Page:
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Published in Print: December 5, 2001, as Judge Blocks Six Columbine Suits Against District, Employees

Judge Blocks Six Columbine Suits Against District, Employees

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A federal judge last week dismissed six lawsuits against the Jefferson County, Colo., school district and seven school employees stemming from the 1999 shootings at Columbine High School.

U.S. District Judge Lewis T. Babcock of Denver ruled that the school defendants were entitled to immunity from state and federal liability claims raised on behalf of several of the students killed or wounded by Columbine students Eric Harris and Dylan Klebold.

"Harris' and Klebold's actions on April 20, 1999, were the predominant, if not sole, cause of plaintiffs' injuries," the judge said in one of several Columbine-related opinions announced on Nov. 27.

Judge Babcock also dismissed most actions against Jefferson County law-enforcement agents, but he allowed a suit filed by the family of teacher David Sanders to proceed. Mr. Sanders bled to death after waiting more than three hours for medical attention while authorities secured the building.

The judge said police officers' failure to come to the teacher's aid until long after it was known the two gunmen had committed suicide was "shocking to the conscience of this federal court."

Mr. Sanders' family, as well as several other plaintiffs, sued only law-enforcement officials.

But other plaintiffs also sued the 89,000-student school district and its employees, alleging that the violence could have been prevented had educators familiar with the two gunmen responded to warning signs.

Such signs, according to those plaintiffs, included school video projects by Mr. Harris and Mr. Klebold depicting the use of guns, violent themes in their writing assignments and Web site content, and statements the two made about blowing up their school in the year before the slayings.

High Hurdles

Judge Babcock concluded that some Jefferson County educators had acted negligently in regard to the warning signs about the two students. Mr. Harris' video-production teacher, for example, "was privy to information that demonstrated Harris' and Klebold's long-time obsession with violent themes and ideas," the judge said.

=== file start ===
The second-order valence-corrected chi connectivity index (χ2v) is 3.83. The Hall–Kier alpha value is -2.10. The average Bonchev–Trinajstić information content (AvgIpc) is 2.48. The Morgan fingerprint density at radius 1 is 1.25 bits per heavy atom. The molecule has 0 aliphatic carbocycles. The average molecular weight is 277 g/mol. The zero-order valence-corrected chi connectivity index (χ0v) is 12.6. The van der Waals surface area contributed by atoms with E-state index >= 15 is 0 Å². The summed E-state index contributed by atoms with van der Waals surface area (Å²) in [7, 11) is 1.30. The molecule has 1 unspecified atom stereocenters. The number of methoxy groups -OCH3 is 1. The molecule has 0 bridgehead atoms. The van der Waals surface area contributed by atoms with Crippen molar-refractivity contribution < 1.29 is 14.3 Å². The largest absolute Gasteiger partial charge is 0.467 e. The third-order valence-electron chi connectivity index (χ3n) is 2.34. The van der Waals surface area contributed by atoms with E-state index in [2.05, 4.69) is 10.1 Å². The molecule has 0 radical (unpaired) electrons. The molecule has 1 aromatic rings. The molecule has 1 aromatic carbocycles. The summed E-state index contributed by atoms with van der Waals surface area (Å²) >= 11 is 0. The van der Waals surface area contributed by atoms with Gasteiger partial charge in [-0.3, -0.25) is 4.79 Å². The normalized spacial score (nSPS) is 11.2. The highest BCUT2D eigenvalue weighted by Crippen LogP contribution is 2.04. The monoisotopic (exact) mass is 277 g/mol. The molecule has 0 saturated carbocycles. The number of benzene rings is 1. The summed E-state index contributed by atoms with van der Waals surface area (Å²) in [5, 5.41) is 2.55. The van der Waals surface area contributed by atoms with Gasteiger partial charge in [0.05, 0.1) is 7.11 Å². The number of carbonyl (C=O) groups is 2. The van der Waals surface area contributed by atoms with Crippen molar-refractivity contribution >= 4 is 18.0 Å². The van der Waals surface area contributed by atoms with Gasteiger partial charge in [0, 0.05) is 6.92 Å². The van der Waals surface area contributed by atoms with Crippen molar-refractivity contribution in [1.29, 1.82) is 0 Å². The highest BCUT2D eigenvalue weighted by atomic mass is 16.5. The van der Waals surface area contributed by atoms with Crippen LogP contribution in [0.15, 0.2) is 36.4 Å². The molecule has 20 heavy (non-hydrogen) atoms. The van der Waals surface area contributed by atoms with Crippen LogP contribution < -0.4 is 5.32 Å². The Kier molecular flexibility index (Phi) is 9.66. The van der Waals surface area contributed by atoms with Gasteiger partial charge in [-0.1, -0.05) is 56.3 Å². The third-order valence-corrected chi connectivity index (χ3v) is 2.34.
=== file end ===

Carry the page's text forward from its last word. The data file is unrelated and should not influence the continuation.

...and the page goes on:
But the teacher's failure to take action did not amount to "willful and wanton" conduct under Colorado law, the judge held.

He also rejected arguments that the district and educators should be held liable for allowing what plaintiffs characterized as a Lord of the Flies environment at Columbine High School that tolerated bullying and other forms of student harassment.

"While reprehensible if true, [it] is not conscience-shocking in a 14th Amendment substantive due process sense," Judge Babcock said.

In the end, the plaintiffs' claims failed because of U.S. Supreme Court and lower-court rulings that have set high hurdles for removing the protections governments and their officials enjoy against being sued.

"To conclude that the Columbine educators' conduct produced plaintiffs' injuries requires connecting a series of 'if ... then ...' propositions [that] are speculative at best," Judge Babcock said in Castaldo v. Stone, the main opinion giving his legal reasoning about the suits against the school defendants.

James A. Cederberg, the lawyer for Richard R. Castaldo, a student who was paralyzed after being shot during the attack, said he was disappointed the judge did not "look at the bigger picture."

"Children have a right to some reasonable amount of protection while they are attending a public school," he said.

"These kids did everything but rent out a billboard across from the school to announce what they were going to do," Mr. Cederberg said of the Columbine gunmen.

His clients have not yet decided whether to appeal, he said.

W. Stuart Stuller, the lawyer defending the school district and its employees in the lawsuits, said that despite winning dismissals, his clients had a reserved reaction to the rulings. "We don't consider that there is a victory," he said. "Something terrible happened on April 20, 1999, and this is part of the recovery."

Judge Babcock's opinions were thorough, Mr. Stuller said, because they carried arguments through various stages of analysis even when the judge concluded that the plaintiffs had failed to clear an early hurdle.

Even though the defendants won immunity, "certainly every teacher in the country is on a state of alert to look for signs that something is going on with one of their students," Mr. Stuller said.

He said one lawsuit against the school defendants remains pending before Judge Babcock. Also pending are various lawsuits against the parents of Mr. Harris and Mr. Klebold and against individuals who allegedly supplied them with firearms. Some other suits against those defendants have been settled.

Vol. 21, Issue 14, Page 10

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